Thinking International: What’s Driving Japanese Equity Performance?

U.S. Head of Research
Follow Bradley Krom
Associate Director, Research Content
Associate, Investment Strategy

This blog post is the third installment of a four-part series that examines the tactical and strategic case for investing internationally despite a multi-year period of U.S. equity outperformance.

Since the previous peak in Japanese markets, investors have long hoped for a so-called “virtuous cycle” to finally take root in Japan. Despite some of the most accommodative central bank policies in the world, Japan has experienced doggedly low levels of inflation and even disinflation. With prices forecast to be lower in the future, consumers are incentivized to forego consumption and increase their savings rate. For Japanese companies, this results in anemic sales growth and a headwind for earnings. This cycle may be ending now.

Like most other countries in the developed world, Japan has seen the lingering impacts of supply chain disruptions result in stubbornly persistent inflation. However, this has also had the effect of incentivizing consumption today rather than in the future. As economic activity increases, wages are also starting to rise. This combination of rising wages and consumption creates a positive feedback loop resulting in a virtuous cycle of investment, labor productivity growth and potentially higher multiples for Japanese stocks.

Big Catalyst: TSE Reform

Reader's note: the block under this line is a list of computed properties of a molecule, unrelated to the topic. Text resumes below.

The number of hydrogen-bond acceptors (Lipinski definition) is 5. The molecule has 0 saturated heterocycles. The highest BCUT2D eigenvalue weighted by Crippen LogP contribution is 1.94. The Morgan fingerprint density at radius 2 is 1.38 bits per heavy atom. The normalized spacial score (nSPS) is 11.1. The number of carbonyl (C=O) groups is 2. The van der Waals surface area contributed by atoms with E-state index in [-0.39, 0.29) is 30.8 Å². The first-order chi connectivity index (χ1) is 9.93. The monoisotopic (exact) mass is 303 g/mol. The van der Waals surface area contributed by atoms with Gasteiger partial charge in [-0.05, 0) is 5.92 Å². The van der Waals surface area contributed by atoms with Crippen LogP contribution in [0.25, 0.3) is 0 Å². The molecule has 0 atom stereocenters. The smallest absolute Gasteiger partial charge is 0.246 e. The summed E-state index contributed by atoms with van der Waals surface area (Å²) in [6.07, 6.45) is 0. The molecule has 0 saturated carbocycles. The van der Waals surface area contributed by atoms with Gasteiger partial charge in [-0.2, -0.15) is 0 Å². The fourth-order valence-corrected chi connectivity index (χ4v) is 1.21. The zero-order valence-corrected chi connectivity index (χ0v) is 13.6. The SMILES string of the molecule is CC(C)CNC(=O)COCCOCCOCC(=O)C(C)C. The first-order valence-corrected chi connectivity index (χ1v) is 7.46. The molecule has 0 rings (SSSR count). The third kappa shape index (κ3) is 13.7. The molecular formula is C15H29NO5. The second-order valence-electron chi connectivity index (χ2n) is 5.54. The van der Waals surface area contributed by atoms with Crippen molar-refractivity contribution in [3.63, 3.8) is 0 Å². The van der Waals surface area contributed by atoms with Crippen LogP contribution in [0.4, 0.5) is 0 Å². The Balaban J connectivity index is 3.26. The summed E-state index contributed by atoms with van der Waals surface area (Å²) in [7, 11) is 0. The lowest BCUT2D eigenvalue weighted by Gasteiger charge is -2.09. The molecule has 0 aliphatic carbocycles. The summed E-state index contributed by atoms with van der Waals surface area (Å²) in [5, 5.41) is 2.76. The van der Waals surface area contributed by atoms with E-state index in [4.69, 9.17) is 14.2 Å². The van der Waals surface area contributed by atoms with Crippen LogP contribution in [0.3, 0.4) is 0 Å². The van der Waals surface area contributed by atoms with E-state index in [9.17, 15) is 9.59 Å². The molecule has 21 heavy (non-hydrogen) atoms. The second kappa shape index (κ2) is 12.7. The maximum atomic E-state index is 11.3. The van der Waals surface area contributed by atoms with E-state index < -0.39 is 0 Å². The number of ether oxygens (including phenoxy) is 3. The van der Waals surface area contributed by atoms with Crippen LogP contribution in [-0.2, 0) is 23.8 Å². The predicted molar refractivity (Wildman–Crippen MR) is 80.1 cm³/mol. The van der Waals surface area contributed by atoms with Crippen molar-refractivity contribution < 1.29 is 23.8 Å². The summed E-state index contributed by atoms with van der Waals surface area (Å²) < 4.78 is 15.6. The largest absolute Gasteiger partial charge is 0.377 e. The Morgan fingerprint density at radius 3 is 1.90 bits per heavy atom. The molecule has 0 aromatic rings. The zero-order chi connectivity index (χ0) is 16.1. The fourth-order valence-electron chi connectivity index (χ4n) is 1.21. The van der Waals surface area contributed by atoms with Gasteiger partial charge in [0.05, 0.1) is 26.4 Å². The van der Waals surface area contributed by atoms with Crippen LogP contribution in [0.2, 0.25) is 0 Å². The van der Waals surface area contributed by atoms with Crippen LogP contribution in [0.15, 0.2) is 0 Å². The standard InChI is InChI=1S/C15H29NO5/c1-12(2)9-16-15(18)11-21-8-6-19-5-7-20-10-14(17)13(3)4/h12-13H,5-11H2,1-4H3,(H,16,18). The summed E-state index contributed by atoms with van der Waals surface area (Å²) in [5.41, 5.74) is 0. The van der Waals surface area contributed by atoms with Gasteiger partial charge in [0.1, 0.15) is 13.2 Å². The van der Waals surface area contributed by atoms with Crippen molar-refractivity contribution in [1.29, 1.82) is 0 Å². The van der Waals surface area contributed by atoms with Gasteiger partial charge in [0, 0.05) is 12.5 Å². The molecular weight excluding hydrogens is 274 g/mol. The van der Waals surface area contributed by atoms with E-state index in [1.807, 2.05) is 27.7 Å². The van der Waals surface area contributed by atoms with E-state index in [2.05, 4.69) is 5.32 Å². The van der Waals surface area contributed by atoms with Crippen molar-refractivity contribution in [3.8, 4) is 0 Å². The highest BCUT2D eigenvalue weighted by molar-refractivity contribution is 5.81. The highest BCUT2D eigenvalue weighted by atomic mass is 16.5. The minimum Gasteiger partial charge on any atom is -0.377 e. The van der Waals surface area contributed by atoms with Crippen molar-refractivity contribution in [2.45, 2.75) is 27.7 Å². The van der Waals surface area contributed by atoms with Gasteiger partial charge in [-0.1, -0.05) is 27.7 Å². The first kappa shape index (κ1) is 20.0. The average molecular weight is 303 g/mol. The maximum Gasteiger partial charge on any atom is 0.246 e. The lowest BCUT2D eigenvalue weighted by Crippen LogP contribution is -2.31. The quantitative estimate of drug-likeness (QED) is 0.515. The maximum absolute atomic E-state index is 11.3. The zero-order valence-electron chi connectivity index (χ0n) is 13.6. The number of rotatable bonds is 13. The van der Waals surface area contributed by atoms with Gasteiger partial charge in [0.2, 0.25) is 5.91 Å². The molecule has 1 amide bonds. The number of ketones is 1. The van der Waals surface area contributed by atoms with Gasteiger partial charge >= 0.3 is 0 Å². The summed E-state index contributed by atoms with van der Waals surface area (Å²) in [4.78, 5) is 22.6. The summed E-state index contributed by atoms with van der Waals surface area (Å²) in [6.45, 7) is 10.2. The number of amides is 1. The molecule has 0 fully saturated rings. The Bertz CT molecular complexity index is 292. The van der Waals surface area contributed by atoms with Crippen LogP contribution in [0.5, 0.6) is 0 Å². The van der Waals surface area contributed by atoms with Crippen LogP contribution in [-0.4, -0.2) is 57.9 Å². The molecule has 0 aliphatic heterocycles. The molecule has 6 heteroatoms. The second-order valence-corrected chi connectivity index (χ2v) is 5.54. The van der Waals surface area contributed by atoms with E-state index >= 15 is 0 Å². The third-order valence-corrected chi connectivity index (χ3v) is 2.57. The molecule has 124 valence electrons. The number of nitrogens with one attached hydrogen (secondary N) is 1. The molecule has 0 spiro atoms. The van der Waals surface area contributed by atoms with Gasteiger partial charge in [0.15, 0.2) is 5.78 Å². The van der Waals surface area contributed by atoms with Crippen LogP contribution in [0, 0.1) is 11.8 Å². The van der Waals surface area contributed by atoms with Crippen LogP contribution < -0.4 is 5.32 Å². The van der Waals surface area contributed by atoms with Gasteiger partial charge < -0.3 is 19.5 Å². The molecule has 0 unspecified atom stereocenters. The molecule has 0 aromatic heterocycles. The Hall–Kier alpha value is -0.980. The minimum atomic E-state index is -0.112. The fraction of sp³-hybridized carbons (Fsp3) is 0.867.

For all of the reasons highlighted earlier, the same investment cycle also applies to companies. One of big thorns in the side of global asset allocators was that Japanese markets perpetually appeared cheap based on common value metrics such as price-to-book value. With future profits potentially crimped by low growth, many companies hoarded cash as opposed to reinvesting in their businesses. This resulted in a high percentage of companies trading at significant discounts to their book value. In response, the Tokyo Stock Exchange (TSE) sent a public letter at the end of January 2023 to listed companies imploring them to take steps to increase their book value per share through share buybacks, dividend increases and capex investment.

The TSE published a report titled, “Action on Cost of Capital-Conscious Management and Other Requests” at the end of March 2023. This required companies to (a) increase actions that are conscious of returns on equity (ROE) and cost of capital, (b) seek improvements in ROE through investment in human capital, capex and business line restructuring, (c) repurchase shares and hike dividends on a continual basis promoting long-term growth and (d) increase dialogue with investors about corporate targets and strategies for enhancing returns.

According to JPMorgan, at the time of the announcement in January, there were 922 companies trading below book value. Since then, 308 of these companies have announced share buybacks or dividend increases. It is also forecasted that many other companies such as banks may be poised to do more on this front once the turbulence from the U.S. regional banking crisis moves further out of memory. While many investors may fear that they have in effect “missed the trade,” we believe this may be the start of a multi-year process that starts to see fundamental changes to Japanese company fundamentals and multiples.

Looking under the Hood

As we show in the table below, one of the single biggest drivers of returns over the last year has been this focus on shareholder yield: increasing dividends and share buybacks.

1-Year Attribution: WisdomTree Japan Hedged Equity Index vs. MSCI Japan Local Index